Germany Promises ‘unlimited’ Credit To Companies Hit By Coronavirus Pandemic

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Germany promised “unlimited” stimulus to companies hit by the novel coronavirus pandemic as a part of the help package worth at least 550 billion euros.

Written By Kunal Gaurav | Mumbai | Updated On:

In a bid to provide assurance to businesses, Germany promised “unlimited” stimulus to companies hit by the coronavirus pandemic as a part of the help package worth at least 550 billion euros. In a televised address on March 13, Finance Minister Olaf Scholz tried to highlight the most important message from the government saying there is no upper limit to the credit offered by KfW, the state-owned development bank.

Scholz said the federal government will do everything possible to combat the crisis and steer the country well through this difficult time. He added that the country is very well positioned to master this crisis after Germany announced its biggest postwar help package. 

'Just for starters'

Economy Minister Peter Altmaier promised that the federal government will not fail because of a lack of money or political will. Altmaier said that the announced package of 500 billion euros, which is bigger than the help offered during the global financial crisis of 2008, was just for “starters” and will “reload” if necessary.

Read: German Chancellor Merkel Calls Coronavirus 'more Unusual' Than Banking Crisis

German Chancellor Angela Merkel has already called the coronavirus crisis “more unusual” than the banking crisis since the evolving health challenge has not been answered by scientists and medicines. After meeting the leaders of Germany’s 16 states, Merkel reiterated that the public finances were secondary for the government at the time of a health crisis like coronavirus pandemic.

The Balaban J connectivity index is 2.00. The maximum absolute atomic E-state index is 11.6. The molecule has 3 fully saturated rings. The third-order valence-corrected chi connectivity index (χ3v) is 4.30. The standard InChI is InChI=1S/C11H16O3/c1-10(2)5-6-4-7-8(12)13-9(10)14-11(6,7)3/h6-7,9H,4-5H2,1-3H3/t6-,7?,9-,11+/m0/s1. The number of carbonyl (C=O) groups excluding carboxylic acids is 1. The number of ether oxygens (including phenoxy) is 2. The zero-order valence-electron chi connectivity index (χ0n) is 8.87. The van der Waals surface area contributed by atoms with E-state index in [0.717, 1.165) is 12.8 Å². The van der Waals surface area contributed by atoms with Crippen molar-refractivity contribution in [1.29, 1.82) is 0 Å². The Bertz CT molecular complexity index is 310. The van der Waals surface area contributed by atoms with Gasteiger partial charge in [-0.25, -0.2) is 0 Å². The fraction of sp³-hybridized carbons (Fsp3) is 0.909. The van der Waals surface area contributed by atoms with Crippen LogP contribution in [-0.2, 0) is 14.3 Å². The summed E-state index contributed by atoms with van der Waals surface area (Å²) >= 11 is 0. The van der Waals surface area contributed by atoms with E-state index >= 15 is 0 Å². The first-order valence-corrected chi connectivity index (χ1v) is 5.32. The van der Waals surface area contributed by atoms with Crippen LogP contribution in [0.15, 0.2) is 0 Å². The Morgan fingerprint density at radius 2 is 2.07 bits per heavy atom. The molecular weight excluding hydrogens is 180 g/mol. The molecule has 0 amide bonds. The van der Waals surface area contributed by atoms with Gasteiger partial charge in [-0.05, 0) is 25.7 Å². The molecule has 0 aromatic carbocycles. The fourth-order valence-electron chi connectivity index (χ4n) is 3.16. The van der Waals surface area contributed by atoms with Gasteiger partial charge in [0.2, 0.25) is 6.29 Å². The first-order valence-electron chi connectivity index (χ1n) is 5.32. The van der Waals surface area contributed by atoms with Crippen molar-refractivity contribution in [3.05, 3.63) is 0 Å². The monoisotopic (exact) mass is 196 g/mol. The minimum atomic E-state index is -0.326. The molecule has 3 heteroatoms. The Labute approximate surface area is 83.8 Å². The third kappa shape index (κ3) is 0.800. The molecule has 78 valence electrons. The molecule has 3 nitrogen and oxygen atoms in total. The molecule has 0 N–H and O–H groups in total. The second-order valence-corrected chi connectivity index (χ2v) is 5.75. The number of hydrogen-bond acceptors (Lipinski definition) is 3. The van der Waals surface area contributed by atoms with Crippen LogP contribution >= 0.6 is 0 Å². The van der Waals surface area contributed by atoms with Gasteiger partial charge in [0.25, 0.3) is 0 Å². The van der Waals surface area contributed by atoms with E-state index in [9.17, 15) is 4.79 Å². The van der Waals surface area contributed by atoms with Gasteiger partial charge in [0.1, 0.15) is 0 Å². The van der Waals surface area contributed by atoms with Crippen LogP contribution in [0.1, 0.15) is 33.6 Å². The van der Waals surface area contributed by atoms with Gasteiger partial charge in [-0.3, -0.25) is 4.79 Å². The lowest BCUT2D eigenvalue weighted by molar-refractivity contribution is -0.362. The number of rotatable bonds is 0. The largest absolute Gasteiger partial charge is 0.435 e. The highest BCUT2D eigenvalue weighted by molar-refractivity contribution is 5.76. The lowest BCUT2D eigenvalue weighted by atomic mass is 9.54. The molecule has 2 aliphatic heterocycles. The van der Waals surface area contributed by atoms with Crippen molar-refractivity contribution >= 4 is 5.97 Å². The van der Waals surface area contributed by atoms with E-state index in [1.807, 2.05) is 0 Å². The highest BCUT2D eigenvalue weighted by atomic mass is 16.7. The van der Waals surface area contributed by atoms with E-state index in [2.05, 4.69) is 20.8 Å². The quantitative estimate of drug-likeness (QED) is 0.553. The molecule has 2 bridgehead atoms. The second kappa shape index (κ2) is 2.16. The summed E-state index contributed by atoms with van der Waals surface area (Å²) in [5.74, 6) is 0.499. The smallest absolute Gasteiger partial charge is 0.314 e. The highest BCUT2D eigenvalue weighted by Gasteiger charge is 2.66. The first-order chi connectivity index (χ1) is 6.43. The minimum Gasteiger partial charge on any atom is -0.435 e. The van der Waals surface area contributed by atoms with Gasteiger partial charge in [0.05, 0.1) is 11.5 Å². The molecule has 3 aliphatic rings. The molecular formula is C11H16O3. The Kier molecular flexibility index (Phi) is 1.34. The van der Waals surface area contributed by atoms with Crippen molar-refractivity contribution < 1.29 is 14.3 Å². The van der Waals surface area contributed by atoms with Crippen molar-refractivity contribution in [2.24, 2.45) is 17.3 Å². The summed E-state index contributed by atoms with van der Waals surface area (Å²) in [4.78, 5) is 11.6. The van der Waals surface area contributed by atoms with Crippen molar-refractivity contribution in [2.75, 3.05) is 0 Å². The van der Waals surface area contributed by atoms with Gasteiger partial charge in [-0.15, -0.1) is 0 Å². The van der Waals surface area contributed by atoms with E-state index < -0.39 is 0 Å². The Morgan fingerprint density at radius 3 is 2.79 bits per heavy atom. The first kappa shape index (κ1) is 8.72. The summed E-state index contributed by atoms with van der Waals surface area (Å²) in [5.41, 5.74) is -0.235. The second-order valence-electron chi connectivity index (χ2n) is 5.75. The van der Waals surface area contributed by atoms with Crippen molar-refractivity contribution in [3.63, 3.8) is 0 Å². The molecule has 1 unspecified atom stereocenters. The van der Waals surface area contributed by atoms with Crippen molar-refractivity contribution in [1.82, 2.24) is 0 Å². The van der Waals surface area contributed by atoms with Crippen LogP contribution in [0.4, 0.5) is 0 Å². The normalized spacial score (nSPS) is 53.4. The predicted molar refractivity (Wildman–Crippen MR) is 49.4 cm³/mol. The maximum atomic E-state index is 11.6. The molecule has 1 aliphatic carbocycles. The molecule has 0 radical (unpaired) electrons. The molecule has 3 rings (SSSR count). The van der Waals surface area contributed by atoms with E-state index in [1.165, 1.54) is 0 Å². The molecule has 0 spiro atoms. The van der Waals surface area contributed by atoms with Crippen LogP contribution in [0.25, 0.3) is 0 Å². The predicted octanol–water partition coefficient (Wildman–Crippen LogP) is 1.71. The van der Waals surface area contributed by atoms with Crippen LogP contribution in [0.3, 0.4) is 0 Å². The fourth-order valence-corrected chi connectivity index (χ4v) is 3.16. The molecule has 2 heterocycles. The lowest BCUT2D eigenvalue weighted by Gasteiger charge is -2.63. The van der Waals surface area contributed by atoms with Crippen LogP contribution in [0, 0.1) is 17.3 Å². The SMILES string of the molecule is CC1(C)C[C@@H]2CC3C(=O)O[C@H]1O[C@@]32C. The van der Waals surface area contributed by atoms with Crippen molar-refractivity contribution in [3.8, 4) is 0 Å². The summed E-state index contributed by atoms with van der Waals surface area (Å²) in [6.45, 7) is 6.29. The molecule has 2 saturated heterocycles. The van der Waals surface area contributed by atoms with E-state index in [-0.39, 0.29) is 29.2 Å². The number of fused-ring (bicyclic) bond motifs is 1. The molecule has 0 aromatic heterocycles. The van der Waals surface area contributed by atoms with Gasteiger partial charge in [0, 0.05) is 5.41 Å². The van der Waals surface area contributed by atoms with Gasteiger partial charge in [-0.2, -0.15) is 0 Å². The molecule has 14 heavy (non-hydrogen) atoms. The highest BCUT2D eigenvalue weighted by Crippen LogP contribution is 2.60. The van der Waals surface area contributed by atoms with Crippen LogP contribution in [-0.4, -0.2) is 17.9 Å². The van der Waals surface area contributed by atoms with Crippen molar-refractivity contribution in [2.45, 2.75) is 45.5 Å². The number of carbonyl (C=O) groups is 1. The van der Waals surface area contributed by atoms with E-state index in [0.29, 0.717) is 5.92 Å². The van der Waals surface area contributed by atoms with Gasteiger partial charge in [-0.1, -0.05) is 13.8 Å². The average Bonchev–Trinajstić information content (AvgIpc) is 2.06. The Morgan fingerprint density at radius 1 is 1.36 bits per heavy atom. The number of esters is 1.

Read: Germany: Intelligence Services Put Faction Of Far-right AfD Party Under Surveillance

While Germany has a self-imposed policy of not taking a new debt, Mekel said that the debt brake rule provides for exceptions in extraordinary situations. The German Chancellor added that budget balance is not the government’s primary concern right now. She said that the first task is to save people’s lives and, secondly, to keep economic activity going.

Merkel had earlier assured that Berlin is open to scrapping the self-imposed zero-deficit rule to fight against the novel coronavirus outbreak. She did not rule out the suspension of the zero-deficit rule targeted at fiscal prudence and said that the administration will prioritise the virus crisis.

Read: Coronavirus In Germany: Thiago Slams Bundesliga, Asks Them To 'stop Fooling Around'

Read: Coronavirus In UK: Odion Ighalo, Scott McTominay Arrive At Carrington Wearing Masks

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